Last month, Dmitry Polyanskiy, the first Russian deputy permanent representative to the U.N., chastised "western sponsors of Ukraine" and U.N. members pushing "anti-Russian" messages at least once per month.

China may be Russia's litmus test

Over 11 months into the continuing war, the Russian Federation remains viable and has a seat at the U.N. table.

Putin used the framework of the U.N. Charter as just cause for violence, essentially pointing to the republics of Donetsk and Luhansk and self-defense in terms of threats against Russia.

Article 2(4) of the U.N. Charter prohibits the threat or use of force, with the only two exemptions being self-defense and action permitted by the U.N. Security Council.

"Circumstances require us to take decisive and immediate action," Putin said in a speech at the onset of the invasion. "The people's republics of Donbas turned to Russia with a request for help."

He even cited Article 51 of Part 7 of the U.N. Charter as just cause, even though Russia invaded Ukraine and was not protecting itself by means of defense.

Article 51 cannot credibly apply to Russia's actions against Ukraine because Ukraine did not carry out an "armed attack," Mikhail Troitskiy, professor of practice at the University of Wisconsin-Madison, told Newsweek.

"While there are many countries in the U.N., including those with peculiar worldviews and mindsets to put it mildly, I do not think more than 5 to 10 U.N. members would agree that Russia was under an armed attack when it invaded Ukraine," he said.

Troitskiy said that a "gray zone" exists between considering Article 51-based justifications as bogus, and voting to condemn Russia's invasion.

"Some countries may argue that Russia still was under some kind of threat from Ukraine in partnership with the West, or that it is good that the West and its 'proxy Ukraine' are being pounded by Moscow," he said. "Therefore, those countries would abstain or vote 'no' on resolutions to condemn Russia. That said, such abstention comes at a cost for those countries' relations with the United States, the European Union, and their allies."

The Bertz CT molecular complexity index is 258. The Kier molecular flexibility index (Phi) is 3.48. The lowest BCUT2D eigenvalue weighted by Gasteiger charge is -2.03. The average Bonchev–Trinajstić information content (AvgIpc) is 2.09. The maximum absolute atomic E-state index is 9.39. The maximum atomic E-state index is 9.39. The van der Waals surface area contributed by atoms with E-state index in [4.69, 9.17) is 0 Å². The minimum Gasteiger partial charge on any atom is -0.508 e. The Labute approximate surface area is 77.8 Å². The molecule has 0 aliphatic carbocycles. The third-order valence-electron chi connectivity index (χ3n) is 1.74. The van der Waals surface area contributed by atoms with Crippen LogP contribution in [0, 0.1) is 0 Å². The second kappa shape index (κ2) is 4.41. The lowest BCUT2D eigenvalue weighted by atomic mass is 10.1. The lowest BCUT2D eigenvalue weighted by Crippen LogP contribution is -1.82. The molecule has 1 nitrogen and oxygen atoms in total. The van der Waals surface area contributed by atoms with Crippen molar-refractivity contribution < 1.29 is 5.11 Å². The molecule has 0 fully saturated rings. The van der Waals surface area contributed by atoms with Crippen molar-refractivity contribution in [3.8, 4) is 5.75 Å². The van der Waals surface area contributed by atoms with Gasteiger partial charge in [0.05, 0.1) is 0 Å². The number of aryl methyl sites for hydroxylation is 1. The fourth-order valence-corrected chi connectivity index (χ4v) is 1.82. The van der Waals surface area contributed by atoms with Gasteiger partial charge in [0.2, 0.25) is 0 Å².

Questions of outright kicking Russia out of the Security Council are cloudier, he said. While a path may theoretically exist via a General Assembly vote, some General Assembly members would likely be skeptical about kicking a non-Western country out of the Security Council upon insistence by the West.

Much of the developing world may join, Troitskiy said, potentially led by China. Some U.S. partners in Asia and Latin America also may not like that scenario.

There also remains precedent and drawing lines of kicking out permanent members or stripping certain nations of their veto rights too easily.

"While those other Security Council permanent members likely have no plans to start a war against another state, they may still consider using force at some point in the future and would not like to be subjected to the same kind of expulsion procedure," he said. "That said, the longer Russia's war against Ukraine drags on—especially if more atrocities are committed—the stronger the pressure will be on the U.N. to act on Russia's permanent Security Council membership.

"My litmus test in that regard would be the position of China. If it starts shifting, expect real trouble for Russia's prospect of remaining on the U.N. Security Council."

Newsweek reached out to the U.N. press office for comment.